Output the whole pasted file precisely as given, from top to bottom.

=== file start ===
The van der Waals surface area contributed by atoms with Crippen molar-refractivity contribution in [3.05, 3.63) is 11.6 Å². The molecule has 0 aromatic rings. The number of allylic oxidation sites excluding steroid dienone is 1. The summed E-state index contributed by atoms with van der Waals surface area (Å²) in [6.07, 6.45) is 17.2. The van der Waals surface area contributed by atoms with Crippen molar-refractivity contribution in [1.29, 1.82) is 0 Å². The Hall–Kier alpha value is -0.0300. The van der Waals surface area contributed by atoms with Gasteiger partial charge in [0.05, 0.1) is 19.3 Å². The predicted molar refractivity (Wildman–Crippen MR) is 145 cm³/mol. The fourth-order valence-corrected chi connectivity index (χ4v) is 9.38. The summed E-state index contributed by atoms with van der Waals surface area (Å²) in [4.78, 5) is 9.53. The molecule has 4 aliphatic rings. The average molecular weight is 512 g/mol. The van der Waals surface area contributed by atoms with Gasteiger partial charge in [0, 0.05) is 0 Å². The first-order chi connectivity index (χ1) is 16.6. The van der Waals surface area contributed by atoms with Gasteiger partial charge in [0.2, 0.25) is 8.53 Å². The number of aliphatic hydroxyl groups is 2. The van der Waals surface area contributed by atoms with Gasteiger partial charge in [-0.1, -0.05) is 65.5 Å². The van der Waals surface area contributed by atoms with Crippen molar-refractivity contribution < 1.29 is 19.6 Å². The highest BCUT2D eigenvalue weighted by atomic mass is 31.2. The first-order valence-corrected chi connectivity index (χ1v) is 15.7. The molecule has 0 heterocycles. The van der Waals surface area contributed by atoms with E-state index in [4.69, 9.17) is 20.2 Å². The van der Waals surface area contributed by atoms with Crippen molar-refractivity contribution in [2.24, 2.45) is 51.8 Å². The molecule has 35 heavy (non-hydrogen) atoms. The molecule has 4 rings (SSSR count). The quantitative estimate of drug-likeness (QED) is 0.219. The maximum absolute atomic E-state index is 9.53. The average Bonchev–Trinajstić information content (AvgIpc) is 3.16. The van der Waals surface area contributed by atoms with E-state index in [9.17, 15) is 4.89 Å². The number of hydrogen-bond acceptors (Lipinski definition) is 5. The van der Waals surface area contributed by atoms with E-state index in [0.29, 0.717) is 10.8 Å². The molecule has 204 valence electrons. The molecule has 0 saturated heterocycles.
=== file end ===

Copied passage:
The van der Waals surface area contributed by atoms with Crippen molar-refractivity contribution in [3.05, 3.63) is 11.6 Å². The molecule has 0 aromatic rings. The number of allylic oxidation sites excluding steroid dienone is 1. The summed E-state index contributed by atoms with van der Waals surface area (Å²) in [6.07, 6.45) is 17.2. The van der Waals surface area contributed by atoms with Crippen molar-refractivity contribution in [1.29, 1.82) is 0 Å². The Hall–Kier alpha value is -0.0300. The van der Waals surface area contributed by atoms with Gasteiger partial charge in [0.05, 0.1) is 19.3 Å². The predicted molar refractivity (Wildman–Crippen MR) is 145 cm³/mol. The fourth-order valence-corrected chi connectivity index (χ4v) is 9.38. The summed E-state index contributed by atoms with van der Waals surface area (Å²) in [4.78, 5) is 9.53. The molecule has 4 aliphatic rings. The average molecular weight is 512 g/mol. The van der Waals surface area contributed by atoms with Gasteiger partial charge in [0, 0.05) is 0 Å². The first-order chi connectivity index (χ1) is 16.6. The van der Waals surface area contributed by atoms with Gasteiger partial charge in [0.2, 0.25) is 8.53 Å². The number of aliphatic hydroxyl groups is 2. The van der Waals surface area contributed by atoms with Gasteiger partial charge in [-0.1, -0.05) is 65.5 Å². The van der Waals surface area contributed by atoms with Crippen molar-refractivity contribution < 1.29 is 19.6 Å². The highest BCUT2D eigenvalue weighted by atomic mass is 31.2. The first-order valence-corrected chi connectivity index (χ1v) is 15.7. The molecule has 0 heterocycles. The van der Waals surface area contributed by atoms with E-state index in [4.69, 9.17) is 20.2 Å². The van der Waals surface area contributed by atoms with Crippen molar-refractivity contribution in [2.24, 2.45) is 51.8 Å². The molecule has 35 heavy (non-hydrogen) atoms. The molecule has 4 rings (SSSR count). The quantitative estimate of drug-likeness (QED) is 0.219. The maximum absolute atomic E-state index is 9.53. The average Bonchev–Trinajstić information content (AvgIpc) is 3.16. The van der Waals surface area contributed by atoms with E-state index in [9.17, 15) is 4.89 Å². The number of hydrogen-bond acceptors (Lipinski definition) is 5. The van der Waals surface area contributed by atoms with E-state index in [0.29, 0.717) is 10.8 Å². The molecule has 204 valence electrons. The molecule has 0 saturated heterocycles.